Let’s get inside a wholesale catalogue and take a spin through all the information retailers want to see about the lovely thing you make.
At this stage, we’re not thinking about how we’re going to display any of these details in your catalogue. That will come later.
For now, let’s just figure what needs to be in there.
1. The names of your products and collections
Some artists give their items very specific names like Silent Ocean: On The Edge Of Forever, or Crimson Moonrise (He Said He’d Call.)
For others, Happy Birthday Grandma is more than enough. Wherever you are on that spectrum, retailers need some way to identify individual items in words, as well as by a code.
The same goes for collections of products within your wider range. So if you make bath products, you might have a Meadow Collection. If you make evening dresses, you might call that collection Silver Screen.
2. The SKU of each item
SKU stands for stock-keeping unit, and it’s a shorthand way of describing each product using a code that’s unique to your company. Unlike barcodes, SKUs can be read without a scanner.
Here’s an example. Yours may not need to be quite as long as this, but it’ll give you the idea:
The WIL stands for Wilde Designs, the name of the supplier in this instance. WP stands for wrapping paper. PEN means it’s the wrapping paper with the penguin design. UR means it’s the unrolled or flat version of the wrapping paper (rather than the kind which comes in a pre-rolled tube.) P25 stands for pack, which denotes this item is for a trade customer (since only retailers can order packs rather than single sheets), and it’s a pack of 25 sheets.
Unlike a string of numbers, an SKU is an easy way to identify items which belong in the same group. So all of this supplier’s wrapping paper would have an SKU that begins WIL-WP.
By the same token her greetings cards might begin WIL-GC, with further letters to define the precise item.
When it’s time to carry out our annual stock-take, this level of clarity can be very helpful for retailers. It also helps to prevent slip-ups and mistakes when they’re placing an order, and when you’re packing it up.
By double-checking the SKU, you can both be certain which items are required. If you’re smart about your SKUs, they’re also extendable. You can keep using them to identify families of products as your range grows and develops over time.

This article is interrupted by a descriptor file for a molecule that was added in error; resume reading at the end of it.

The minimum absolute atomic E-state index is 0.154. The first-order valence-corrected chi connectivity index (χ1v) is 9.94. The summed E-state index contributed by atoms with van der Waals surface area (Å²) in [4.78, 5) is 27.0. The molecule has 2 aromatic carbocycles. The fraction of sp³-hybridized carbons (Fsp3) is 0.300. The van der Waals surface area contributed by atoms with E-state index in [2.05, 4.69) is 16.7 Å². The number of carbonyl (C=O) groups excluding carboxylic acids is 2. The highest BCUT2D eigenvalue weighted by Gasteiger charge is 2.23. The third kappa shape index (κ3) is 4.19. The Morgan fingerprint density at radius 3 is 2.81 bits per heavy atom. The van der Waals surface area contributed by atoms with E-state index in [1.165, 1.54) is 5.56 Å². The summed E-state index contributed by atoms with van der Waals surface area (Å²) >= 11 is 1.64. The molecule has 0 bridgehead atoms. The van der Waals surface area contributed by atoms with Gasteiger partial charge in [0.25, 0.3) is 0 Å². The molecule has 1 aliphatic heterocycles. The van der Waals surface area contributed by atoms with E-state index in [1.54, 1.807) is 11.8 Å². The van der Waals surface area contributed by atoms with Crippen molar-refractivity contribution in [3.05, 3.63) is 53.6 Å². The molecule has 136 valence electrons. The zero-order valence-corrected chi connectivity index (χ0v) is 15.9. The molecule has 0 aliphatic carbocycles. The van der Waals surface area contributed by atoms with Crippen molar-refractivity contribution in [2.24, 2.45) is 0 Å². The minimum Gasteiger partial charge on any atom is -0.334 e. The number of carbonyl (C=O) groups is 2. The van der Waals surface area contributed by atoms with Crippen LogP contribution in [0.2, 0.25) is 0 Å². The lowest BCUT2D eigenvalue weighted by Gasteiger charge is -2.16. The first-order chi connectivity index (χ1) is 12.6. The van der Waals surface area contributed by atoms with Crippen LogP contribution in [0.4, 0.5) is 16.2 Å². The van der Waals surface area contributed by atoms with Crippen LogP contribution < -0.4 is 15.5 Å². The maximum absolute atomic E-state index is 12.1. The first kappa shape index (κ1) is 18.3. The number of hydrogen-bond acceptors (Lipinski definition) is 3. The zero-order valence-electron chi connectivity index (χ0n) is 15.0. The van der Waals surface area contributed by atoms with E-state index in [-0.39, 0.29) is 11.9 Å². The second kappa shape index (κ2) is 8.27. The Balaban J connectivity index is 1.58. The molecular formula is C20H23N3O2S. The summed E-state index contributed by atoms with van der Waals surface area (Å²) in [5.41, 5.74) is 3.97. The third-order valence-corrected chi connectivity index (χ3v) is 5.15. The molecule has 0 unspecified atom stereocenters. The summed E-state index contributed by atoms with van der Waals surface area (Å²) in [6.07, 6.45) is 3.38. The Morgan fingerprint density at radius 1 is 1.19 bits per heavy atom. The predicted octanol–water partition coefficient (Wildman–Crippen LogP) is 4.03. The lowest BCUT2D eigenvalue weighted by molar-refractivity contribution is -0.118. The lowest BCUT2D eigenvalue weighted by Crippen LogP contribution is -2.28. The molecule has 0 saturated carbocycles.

If your prints come in two sizes or three colour-ways, make that clear in your catalogue. The best thing to do is make sure that all the available versions of your work get equal billing, but if space is tight there are other ways to handle it.
See an example on the variants page of my Canva line sheet template.
Even if your products are of a standard size, it can be helpful to give the measurements.
5. Materials and manufacturing process
Tell the buyer how your products are made and what they’re made from. You might say, for example: “My cards are letter-pressed onto sustainably sourced card using environmentally friendly inks. They come with a matching envelope, wrapped in a clear, bio-degradable cellophane bag.”
6. Wholesale price and RRP
This one’s slightly tricky – for reasons discussed here, if your catalogue is printed you might put these details on a separate line sheet.
Even if your catalogue is digital, you may not want to put your wholesale prices inside – most likely because you’re planning to host it on a public site like Issuu and don’t want competitors to have access to proprietary information.
In this situation, a line sheet is once again your friend.
But if you’re like most makers, your wholesale prices should go right inside your digital catalogue, possibly alongside the RRP (which stands for recommended retail price.)
7. Minimum quantities
If your cards can only be ordered in packs of six, or if your cushions come in twos, that should be clear.
8. Where your items are made
This one’s often overlooked by suppliers but it can be important to retailers.
9. Gift boxes and special packaging
If you can supply gift or display packaging for your work, either for free or as an additional cost, say so. This is especially important for items like jewellery which is often bought as a present.
10 – Testers
On a similar note, shopkeepers are always keen to display testers of bath and beauty products and candles for customers to try. Can you supply smaller versions for this purpose, or full-size items at a discounted rate?
11. Special features
If an item has noteworthy qualities, let the retailer know. Perhaps it’s made from fairtrade materials, it’s eco-friendly, vegan, cruelty-free or has recently won Gift Of The Year.
12. Aftercare advice
This applies to any information a customer might need to fully use or enjoy your item. So if you make clothing, retailers will want to see a note on washing instructions somewhere in your catalogue. If you make fine silver jewellery, they’ll want to know how it should be polished. These are questions the retailer will be asked by their customers kit them out with the answers right off the bat.
13. Product descriptions
You’re unlikely to need full-blown, website-style descriptions for every product in your catalogue, but it’s a good idea to have a few up your sleeve. Use snippets from them on header pages or to highlight particular items.
So that’s the information retailers want to see in your catalogue about your products.
Next up, let’s have a chat about what we want to know about your business.
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